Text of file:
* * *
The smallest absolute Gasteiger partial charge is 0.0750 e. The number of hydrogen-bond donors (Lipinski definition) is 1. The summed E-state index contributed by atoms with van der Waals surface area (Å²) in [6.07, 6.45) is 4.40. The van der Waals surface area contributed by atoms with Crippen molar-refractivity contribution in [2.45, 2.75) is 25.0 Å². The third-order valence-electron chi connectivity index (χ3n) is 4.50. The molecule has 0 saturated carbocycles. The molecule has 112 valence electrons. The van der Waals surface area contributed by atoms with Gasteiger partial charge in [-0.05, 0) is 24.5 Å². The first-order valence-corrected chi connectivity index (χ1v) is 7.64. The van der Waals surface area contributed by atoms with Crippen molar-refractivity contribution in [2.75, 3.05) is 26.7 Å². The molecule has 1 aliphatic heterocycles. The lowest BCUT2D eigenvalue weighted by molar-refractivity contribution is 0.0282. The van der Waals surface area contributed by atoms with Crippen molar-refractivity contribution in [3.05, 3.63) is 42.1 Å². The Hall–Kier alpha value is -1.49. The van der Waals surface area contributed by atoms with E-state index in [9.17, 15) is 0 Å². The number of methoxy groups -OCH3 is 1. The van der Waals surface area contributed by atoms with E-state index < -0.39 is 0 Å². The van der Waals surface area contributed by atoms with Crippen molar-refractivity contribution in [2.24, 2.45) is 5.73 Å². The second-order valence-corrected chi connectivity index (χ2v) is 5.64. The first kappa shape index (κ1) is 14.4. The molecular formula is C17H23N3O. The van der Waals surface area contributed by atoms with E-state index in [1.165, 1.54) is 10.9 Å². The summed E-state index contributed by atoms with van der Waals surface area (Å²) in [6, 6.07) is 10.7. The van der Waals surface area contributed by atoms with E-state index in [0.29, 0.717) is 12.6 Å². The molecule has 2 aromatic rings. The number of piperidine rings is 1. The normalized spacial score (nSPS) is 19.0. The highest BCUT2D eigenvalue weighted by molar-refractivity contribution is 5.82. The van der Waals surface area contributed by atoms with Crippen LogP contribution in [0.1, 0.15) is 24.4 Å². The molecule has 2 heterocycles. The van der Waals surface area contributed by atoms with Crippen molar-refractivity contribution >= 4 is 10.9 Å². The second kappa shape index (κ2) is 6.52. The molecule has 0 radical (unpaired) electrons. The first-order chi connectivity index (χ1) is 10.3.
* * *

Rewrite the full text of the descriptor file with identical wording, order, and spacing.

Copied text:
The smallest absolute Gasteiger partial charge is 0.0750 e. The number of hydrogen-bond donors (Lipinski definition) is 1. The summed E-state index contributed by atoms with van der Waals surface area (Å²) in [6.07, 6.45) is 4.40. The van der Waals surface area contributed by atoms with Crippen molar-refractivity contribution in [2.45, 2.75) is 25.0 Å². The third-order valence-electron chi connectivity index (χ3n) is 4.50. The molecule has 0 saturated carbocycles. The molecule has 112 valence electrons. The van der Waals surface area contributed by atoms with Gasteiger partial charge in [-0.05, 0) is 24.5 Å². The first-order valence-corrected chi connectivity index (χ1v) is 7.64. The van der Waals surface area contributed by atoms with Crippen molar-refractivity contribution in [2.75, 3.05) is 26.7 Å². The molecule has 1 aliphatic heterocycles. The lowest BCUT2D eigenvalue weighted by molar-refractivity contribution is 0.0282. The van der Waals surface area contributed by atoms with Crippen molar-refractivity contribution in [3.05, 3.63) is 42.1 Å². The Hall–Kier alpha value is -1.49. The van der Waals surface area contributed by atoms with E-state index in [9.17, 15) is 0 Å². The number of methoxy groups -OCH3 is 1. The van der Waals surface area contributed by atoms with E-state index < -0.39 is 0 Å². The van der Waals surface area contributed by atoms with Crippen molar-refractivity contribution in [2.24, 2.45) is 5.73 Å². The second-order valence-corrected chi connectivity index (χ2v) is 5.64. The first kappa shape index (κ1) is 14.4. The molecular formula is C17H23N3O. The van der Waals surface area contributed by atoms with E-state index in [1.165, 1.54) is 10.9 Å². The summed E-state index contributed by atoms with van der Waals surface area (Å²) in [6, 6.07) is 10.7. The van der Waals surface area contributed by atoms with E-state index in [0.29, 0.717) is 12.6 Å². The molecule has 2 aromatic rings. The number of piperidine rings is 1. The normalized spacial score (nSPS) is 19.0. The highest BCUT2D eigenvalue weighted by molar-refractivity contribution is 5.82. The van der Waals surface area contributed by atoms with Crippen LogP contribution in [0.1, 0.15) is 24.4 Å². The molecule has 2 heterocycles. The van der Waals surface area contributed by atoms with Crippen molar-refractivity contribution >= 4 is 10.9 Å². The second kappa shape index (κ2) is 6.52. The molecule has 0 radical (unpaired) electrons. The first-order chi connectivity index (χ1) is 10.3.